FutureBacks: You were an Ace at Mesa Community College, those of us in Phoenix know MCC's reputation in the Junior College ranks, but why don't you let the rest of Diamondbacks nation know how good a baseball school that really is?
Kyler Newby: It's alright, the biggest and best thing I took out of MCC was discipline, because it's just a real disciplined program. You wake up at 4:30 in the morning to lift weights in the fall, we run on Lombardi time, so you have to be everywhere 15 minutes before you're scheduled to be there. If you're not on time, you don't play, and that discipline really helped prepare me for pro ball. At MCC you can't slack off, you can't take plays or pitches off, because even though that's a Division II program, we play a lot of the bigger Division I schools. Between the discipline and the competition, MCC helped a lot my first season, because that discipline is the same in Yakima. You have to be on time, you have to be focused and ready to perform.
FutureBacks: What did you throw with Yakima?
Kyler Newby: I throw a fastball, curveball and change. I'm really not throwing anything over 92 miles per hour, I can amp it up a little, but I'm comfortable throwing in the low 90s and that's how I've been most effective.
FutureBacks: A look at your stats, especially your strikeout numbers, indicates that you've got some sort of dominant out pitch, what is that?
Kyler Newby: I really don't, what I do, that I think is a little different than some guys, is that I'm always pitching against the game, not necessarily the hitter. I've been a fastball dominant pitcher, and when I do that, I keep hitters off balance. I'll throw three fastballs in a row, and just challenge guys to hit it. I have three pitches, and a lot of guys at this level don't, so I throw the fastball, and if I need to then I'll throw the change, and that gets hitters thinking, 'Okay, he's got two pitches,' and then I can throw the curve and the hitters really get uncomfortable, thinking, 'Wait, he's got three pitches.' It just keeps hitters off balance, that's the key.
FutureBacks: Do you consider yourself a starter or a reliever, and did the D'Backs let you know one way or another which direction you'd be going?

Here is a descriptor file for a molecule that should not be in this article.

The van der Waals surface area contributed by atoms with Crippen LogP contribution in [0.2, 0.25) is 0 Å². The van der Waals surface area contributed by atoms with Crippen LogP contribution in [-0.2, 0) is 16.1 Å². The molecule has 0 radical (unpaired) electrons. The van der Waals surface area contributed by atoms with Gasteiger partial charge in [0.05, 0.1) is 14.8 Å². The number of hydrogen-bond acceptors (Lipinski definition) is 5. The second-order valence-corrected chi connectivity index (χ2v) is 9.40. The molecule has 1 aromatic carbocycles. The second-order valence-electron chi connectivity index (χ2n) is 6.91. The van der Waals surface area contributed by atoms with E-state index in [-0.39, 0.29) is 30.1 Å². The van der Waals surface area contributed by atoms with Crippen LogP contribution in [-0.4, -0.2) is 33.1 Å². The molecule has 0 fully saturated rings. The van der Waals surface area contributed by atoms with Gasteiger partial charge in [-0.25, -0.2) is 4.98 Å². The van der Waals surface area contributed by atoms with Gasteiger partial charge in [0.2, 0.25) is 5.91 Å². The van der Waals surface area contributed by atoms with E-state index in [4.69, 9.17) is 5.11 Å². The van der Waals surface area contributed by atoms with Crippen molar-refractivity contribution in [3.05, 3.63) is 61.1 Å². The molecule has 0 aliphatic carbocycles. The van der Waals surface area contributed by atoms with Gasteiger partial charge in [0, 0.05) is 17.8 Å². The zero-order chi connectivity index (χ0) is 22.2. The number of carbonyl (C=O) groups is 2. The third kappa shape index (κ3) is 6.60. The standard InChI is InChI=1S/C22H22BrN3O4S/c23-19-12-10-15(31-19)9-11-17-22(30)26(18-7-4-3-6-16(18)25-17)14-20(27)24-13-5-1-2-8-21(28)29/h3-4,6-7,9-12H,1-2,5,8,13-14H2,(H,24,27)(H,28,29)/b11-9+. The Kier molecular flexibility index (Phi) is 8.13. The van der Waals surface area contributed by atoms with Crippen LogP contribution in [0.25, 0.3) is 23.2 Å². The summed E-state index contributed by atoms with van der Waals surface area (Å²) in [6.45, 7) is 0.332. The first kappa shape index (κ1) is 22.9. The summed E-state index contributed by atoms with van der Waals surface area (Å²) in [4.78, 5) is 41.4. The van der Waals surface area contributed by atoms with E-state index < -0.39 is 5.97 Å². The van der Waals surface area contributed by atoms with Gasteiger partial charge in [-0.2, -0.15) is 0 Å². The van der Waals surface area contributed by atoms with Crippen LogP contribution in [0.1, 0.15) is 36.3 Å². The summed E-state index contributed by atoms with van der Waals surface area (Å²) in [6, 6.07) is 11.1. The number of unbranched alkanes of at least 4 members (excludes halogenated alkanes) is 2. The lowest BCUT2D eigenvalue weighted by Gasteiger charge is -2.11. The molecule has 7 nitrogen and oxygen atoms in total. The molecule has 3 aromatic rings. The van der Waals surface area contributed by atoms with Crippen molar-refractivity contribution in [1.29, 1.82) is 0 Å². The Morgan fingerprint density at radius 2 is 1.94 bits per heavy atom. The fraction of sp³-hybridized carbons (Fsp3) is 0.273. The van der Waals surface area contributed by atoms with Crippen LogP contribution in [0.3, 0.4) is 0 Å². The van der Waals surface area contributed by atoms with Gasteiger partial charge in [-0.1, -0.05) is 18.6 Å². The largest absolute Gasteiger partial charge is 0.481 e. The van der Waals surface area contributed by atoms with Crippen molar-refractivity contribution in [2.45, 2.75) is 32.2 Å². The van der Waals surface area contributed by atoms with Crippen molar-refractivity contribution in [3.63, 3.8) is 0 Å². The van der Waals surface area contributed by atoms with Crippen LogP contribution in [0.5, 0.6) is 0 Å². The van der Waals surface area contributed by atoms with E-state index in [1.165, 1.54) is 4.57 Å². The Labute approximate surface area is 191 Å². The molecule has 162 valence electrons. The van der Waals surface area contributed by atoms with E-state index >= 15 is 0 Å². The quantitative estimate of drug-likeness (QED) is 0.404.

Kyler Newby: I consider myself whatever the team needs. I've started, I've working in a set up role, I've closed. I'm comfortable in whatever role the team needs me. I was supposed to start the last week, and then the day before they needed me to come into a game as a reliever, and that's what I like, being able to help in whatever role I can. I've been invited to the instructional league in Tucson, so that's a good sign, especially since I threw so many innings this year. I think I'm going to end up being a starter, but I'd thrown 120 innings in college before I got to Yakima, so they were taking it easy on me at the beginning.
FutureBacks: You ended up throwing another 40 or so innings in Yakima right? How does the arm feel after that workload?
Kyler Newby: Honestly I've never felt better, my arm feels good, it feels really strong. I threw four innings the other night, and came back the next day feeling really good. I ended up throwing 45 or so innings in Yakima, so I'm closing in on 200 innings this year, and I've just felt really good, the conditioning here and at MCC has really helped me out.
FutureBacks: Have you always had that ability to just throw all day?
Kyler Newby: Not really, I've never had what you'd call a rubber arm. In fact in high school, I had some soreness, it was tendinitis, and at MCC I ended up taking care of that with some programs that are really similar to what they had me doing in Yakima.
FutureBacks: What kind of programs?
Kyler Newby: There were two that really worked for me, a 'Two S' strength and conditioning program, and a Tubing Program. Both just really helped build up my arm strength and I give a lot of credit for my success to those. The 'Two S' program uses low weights and high reps, it's essentially stretching with weights. It really gets your arm loose, makes you really limber, gets the acids out of your arm. You just essentially are lifting weights in specialized motions that work for pitchers. The tubing program is a little different, I do it Tuesday, Thursday and Saturday, and it's pretty simple, it's just a rubber tube wrapped around a fence that gets stretched and it works to build up your arm speed. I was doing high speed tubing, where it's low reps, just 15 at a time, and you're just doing the stretches as fast as you can, and it helps to build up your fast twitch muscles.
FutureBacks: Were there any Major adjustments the Diamondbacks had you make?
Kyler Newby: There were really minimal changes, but the biggest one was that when I got to Yakima I pitched out of a windup. Our pitching coach here, Eric Sable, talked to me and suggested that I try going out of the stretch all the time. So I did, and it really helped me with consistency. The only other big thing I guess was an adjustment in where I came set. Just moving my front foot a little bit toward first base, so I can see a runner on first base a little better, and that has helped me control runners better. Outside of that they have really just let me go out there and do what I've been doing.
FutureBacks: Your numbers were pretty startling, 66 Ks in just over 40 innings, an ERA just a hair over 2.00, did you expect to have this kind of success when you got to the pro game?
Kyler Newby: No, honestly I didn't. I'm confident, but I didn't think I'd succeed right off the bat like I have. I've sort of tried not to think about it, I just kind of don't want to curse myself you know? I think the thing that really helped me was that I brought a bulldog mentality with me from MCC, just wanting to go after hitters and take 'em down.